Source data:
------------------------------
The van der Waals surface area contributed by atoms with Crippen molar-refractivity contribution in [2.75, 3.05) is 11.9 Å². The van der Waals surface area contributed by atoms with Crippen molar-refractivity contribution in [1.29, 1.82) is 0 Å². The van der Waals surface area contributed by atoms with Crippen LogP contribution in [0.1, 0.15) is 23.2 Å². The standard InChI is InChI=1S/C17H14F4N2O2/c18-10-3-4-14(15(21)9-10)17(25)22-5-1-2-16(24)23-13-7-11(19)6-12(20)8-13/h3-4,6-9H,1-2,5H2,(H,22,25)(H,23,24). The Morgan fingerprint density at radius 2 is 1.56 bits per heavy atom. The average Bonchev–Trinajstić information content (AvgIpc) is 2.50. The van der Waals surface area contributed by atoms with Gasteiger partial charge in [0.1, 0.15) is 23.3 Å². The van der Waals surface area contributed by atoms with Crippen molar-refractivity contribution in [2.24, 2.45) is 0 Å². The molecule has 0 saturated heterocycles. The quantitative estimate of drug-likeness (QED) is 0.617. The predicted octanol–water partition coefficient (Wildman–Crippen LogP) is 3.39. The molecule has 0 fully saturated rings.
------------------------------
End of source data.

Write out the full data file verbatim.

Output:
The van der Waals surface area contributed by atoms with Crippen molar-refractivity contribution in [2.75, 3.05) is 11.9 Å². The van der Waals surface area contributed by atoms with Crippen molar-refractivity contribution in [1.29, 1.82) is 0 Å². The van der Waals surface area contributed by atoms with Crippen LogP contribution in [0.1, 0.15) is 23.2 Å². The standard InChI is InChI=1S/C17H14F4N2O2/c18-10-3-4-14(15(21)9-10)17(25)22-5-1-2-16(24)23-13-7-11(19)6-12(20)8-13/h3-4,6-9H,1-2,5H2,(H,22,25)(H,23,24). The Morgan fingerprint density at radius 2 is 1.56 bits per heavy atom. The average Bonchev–Trinajstić information content (AvgIpc) is 2.50. The van der Waals surface area contributed by atoms with Gasteiger partial charge in [0.1, 0.15) is 23.3 Å². The van der Waals surface area contributed by atoms with Crippen molar-refractivity contribution in [2.24, 2.45) is 0 Å². The molecule has 0 saturated heterocycles. The quantitative estimate of drug-likeness (QED) is 0.617. The predicted octanol–water partition coefficient (Wildman–Crippen LogP) is 3.39. The molecule has 0 fully saturated rings.